SIG P320 XCompact pistol on a blue silhouette target
From the holster to sights on target, the P320 XCompact gave performance worthy of the SIG Sauer name.

Accuracy and Reliability

I fired the pistol extensively with a variety of ammunition. The pistol was drawn from a Galco paddle holster. Drawing and firing at man-sized targets at 7 and 10 yards, accuracy was excellent.

Most of the ammunition used was the Winchester Active Duty — a full-power loading. I punched out the X-ring of the targets with good results. I also fired a few rounds into the cranio-ocular cavity at a long 10 yards. None ventured out of the center of the outlined head.

Firing for absolute accuracy, I used the Winchester 124-grain +P. This is a strong load that breaks 1,200 fps. Accuracy was tested firing off a solid benchrest. I put five rounds into 2.5 inches at 15 yards. The SIG P320 XCompact gets a clean bill of health for accuracy, reliability, and handling.

Given the modularity, accuracy, and uncompromising reliability, the SIG P320 XCompact should certainly be high on the list of anyone looking for a new carry gun. If you have experience with the SIG P320, share your review in the comment section.

  • Winchester’s 124-grain +P cartridge beside an upset bullet
  • SIG P320 XCompact pistol on a blue silhouette target
  • SIG Sauer X-Ray3 day an d night sights
  • SIG P320 XCompact 9mm pistol left profile
  • SIG P320 XCompact handgun with the Foxtrot 1x weapon light attached
  • SIG P320 XCompact 9mm pistol right profile
  • SIG P320 XCompact handgun field stripped
  • SIG P320 XCompact pistol with the slide locked to the rear with a box of ZQI ammunition

About the Author:

Bob Campbell

Bob Campbell’s primary qualification is a lifelong love of firearms, writing, and scholarship. He holds a degree in Criminal Justice but is an autodidact in matters important to his readers. Campbell considers unarmed skills the first line of defense and the handgun the last resort. (He gets it honest- his uncle Jerry Campbell is in the Boxer’s Hall of Fame.)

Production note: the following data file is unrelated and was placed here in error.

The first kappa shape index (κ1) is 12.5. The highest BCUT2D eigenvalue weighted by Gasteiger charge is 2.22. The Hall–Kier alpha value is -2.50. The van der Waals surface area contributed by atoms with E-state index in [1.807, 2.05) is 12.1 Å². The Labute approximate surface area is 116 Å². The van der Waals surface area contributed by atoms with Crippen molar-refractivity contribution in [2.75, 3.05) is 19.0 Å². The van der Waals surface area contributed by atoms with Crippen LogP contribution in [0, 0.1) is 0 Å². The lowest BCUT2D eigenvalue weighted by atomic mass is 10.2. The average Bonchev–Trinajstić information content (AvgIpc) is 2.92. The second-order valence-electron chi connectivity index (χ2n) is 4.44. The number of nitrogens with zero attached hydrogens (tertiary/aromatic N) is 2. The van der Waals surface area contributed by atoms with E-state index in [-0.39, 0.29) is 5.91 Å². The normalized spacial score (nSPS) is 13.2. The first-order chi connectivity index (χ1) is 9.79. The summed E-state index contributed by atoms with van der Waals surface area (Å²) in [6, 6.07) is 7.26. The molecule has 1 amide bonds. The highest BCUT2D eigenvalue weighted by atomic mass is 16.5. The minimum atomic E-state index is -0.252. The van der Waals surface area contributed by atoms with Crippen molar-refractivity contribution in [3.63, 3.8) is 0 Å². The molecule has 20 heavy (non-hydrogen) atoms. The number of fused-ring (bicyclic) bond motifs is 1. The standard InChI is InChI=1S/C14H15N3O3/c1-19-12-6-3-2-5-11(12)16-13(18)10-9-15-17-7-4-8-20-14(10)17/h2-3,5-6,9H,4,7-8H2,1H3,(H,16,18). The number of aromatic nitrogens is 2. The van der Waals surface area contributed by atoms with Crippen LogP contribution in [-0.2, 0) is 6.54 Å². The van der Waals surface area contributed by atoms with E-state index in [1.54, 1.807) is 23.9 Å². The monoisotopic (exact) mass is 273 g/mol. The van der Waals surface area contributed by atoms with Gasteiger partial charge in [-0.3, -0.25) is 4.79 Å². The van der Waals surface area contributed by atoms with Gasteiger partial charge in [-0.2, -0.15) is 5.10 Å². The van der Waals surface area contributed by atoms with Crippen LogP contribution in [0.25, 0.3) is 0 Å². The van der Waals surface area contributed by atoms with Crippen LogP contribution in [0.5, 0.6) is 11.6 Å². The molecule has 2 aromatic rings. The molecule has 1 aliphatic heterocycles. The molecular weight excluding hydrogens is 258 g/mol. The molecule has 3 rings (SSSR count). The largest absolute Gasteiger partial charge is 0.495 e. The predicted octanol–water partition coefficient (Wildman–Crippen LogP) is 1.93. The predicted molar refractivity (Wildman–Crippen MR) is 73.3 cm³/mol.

Campbell has authored well over 6,000 articles columns and reviews and fourteen books for major publishers including Gun Digest, Skyhorse and Paladin Press. Campbell served as a peace officer and security professional and has made hundreds of arrests and been injured on the job more than once.

He has written curriculum on the university level, served as a lead missionary, and is desperately in love with Joyce. He is training his grandchildren not to be snowflakes. At an age when many are thinking of retirement, Bob is working a 60-hour week and awaits being taken up in a whirlwind many years in the future.

Published in
Black Belt Magazine
Combat Handguns
Rifle Magazine
Gun Digest
Gun World
Tactical World
SWAT Magazine
American Gunsmith
Gun Tests Magazine
Women and Guns
The Journal Voice of American Law Enforcement
Police Magazine
Law Enforcement Technology
The Firearms Instructor
Tactical World
Concealed Carry Magazine
Concealed Carry Handguns

Books published

Holsters for Combat and Concealed Carry
The 1911 Automatic Pistol
The Handgun in Personal Defense
The Illustrated Guide to Handgun Skills
The Hunter and the Hunted
The Gun Digest Book of Personal Defense
The Gun Digest Book of the 1911
The Gun Digest Book of the 1911 second edition
Dealing with the Great Ammunition Shortage
Commando Gunsmithing
The Ultimate Book of Gunfighting
Preppers Guide to Rifles
Preppers Guide to Shotguns
The Accurate Handgun
The Mission of Cheaper Than Dirt!'s blog, The Shooter's Log, is to provide information—not opinions—to our customers and the shooting community. We want you, our readers, to be able to make informed decisions. The information provided here does not represent the views of Cheaper Than Dirt!

1 Comment;

  1. Sig might be the most controversial manufacturer around. The P320 line up is right up there with all it’s glory and all it’s gloom. Personally, I have had both success and failures with my Sigs. However, my XCompact has been nearly flawless. 3,000 round. First 50 had 2 or 3 failures. After that, zero. I really loathe a firearm that requires a ‘break in’. But same thing happened on my 365’s and they too run flawless (now).